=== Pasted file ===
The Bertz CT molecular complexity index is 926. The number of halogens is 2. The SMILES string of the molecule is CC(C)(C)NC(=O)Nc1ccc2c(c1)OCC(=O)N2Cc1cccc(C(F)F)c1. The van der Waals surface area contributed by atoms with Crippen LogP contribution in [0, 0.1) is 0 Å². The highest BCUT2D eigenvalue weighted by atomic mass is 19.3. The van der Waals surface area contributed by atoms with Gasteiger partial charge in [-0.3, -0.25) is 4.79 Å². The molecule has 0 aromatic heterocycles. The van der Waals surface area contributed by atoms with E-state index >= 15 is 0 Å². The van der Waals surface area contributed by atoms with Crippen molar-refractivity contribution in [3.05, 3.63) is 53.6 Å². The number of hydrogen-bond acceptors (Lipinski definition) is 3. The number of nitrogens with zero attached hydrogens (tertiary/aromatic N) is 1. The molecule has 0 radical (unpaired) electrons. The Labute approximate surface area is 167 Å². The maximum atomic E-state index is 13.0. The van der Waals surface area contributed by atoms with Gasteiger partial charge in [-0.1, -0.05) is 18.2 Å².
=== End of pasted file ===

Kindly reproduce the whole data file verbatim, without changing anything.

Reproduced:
The Bertz CT molecular complexity index is 926. The number of halogens is 2. The SMILES string of the molecule is CC(C)(C)NC(=O)Nc1ccc2c(c1)OCC(=O)N2Cc1cccc(C(F)F)c1. The van der Waals surface area contributed by atoms with Crippen LogP contribution in [0, 0.1) is 0 Å². The highest BCUT2D eigenvalue weighted by atomic mass is 19.3. The van der Waals surface area contributed by atoms with Gasteiger partial charge in [-0.3, -0.25) is 4.79 Å². The molecule has 0 aromatic heterocycles. The van der Waals surface area contributed by atoms with E-state index >= 15 is 0 Å². The van der Waals surface area contributed by atoms with Crippen molar-refractivity contribution in [3.05, 3.63) is 53.6 Å². The number of hydrogen-bond acceptors (Lipinski definition) is 3. The number of nitrogens with zero attached hydrogens (tertiary/aromatic N) is 1. The molecule has 0 radical (unpaired) electrons. The Labute approximate surface area is 167 Å². The maximum atomic E-state index is 13.0. The van der Waals surface area contributed by atoms with Gasteiger partial charge in [-0.1, -0.05) is 18.2 Å².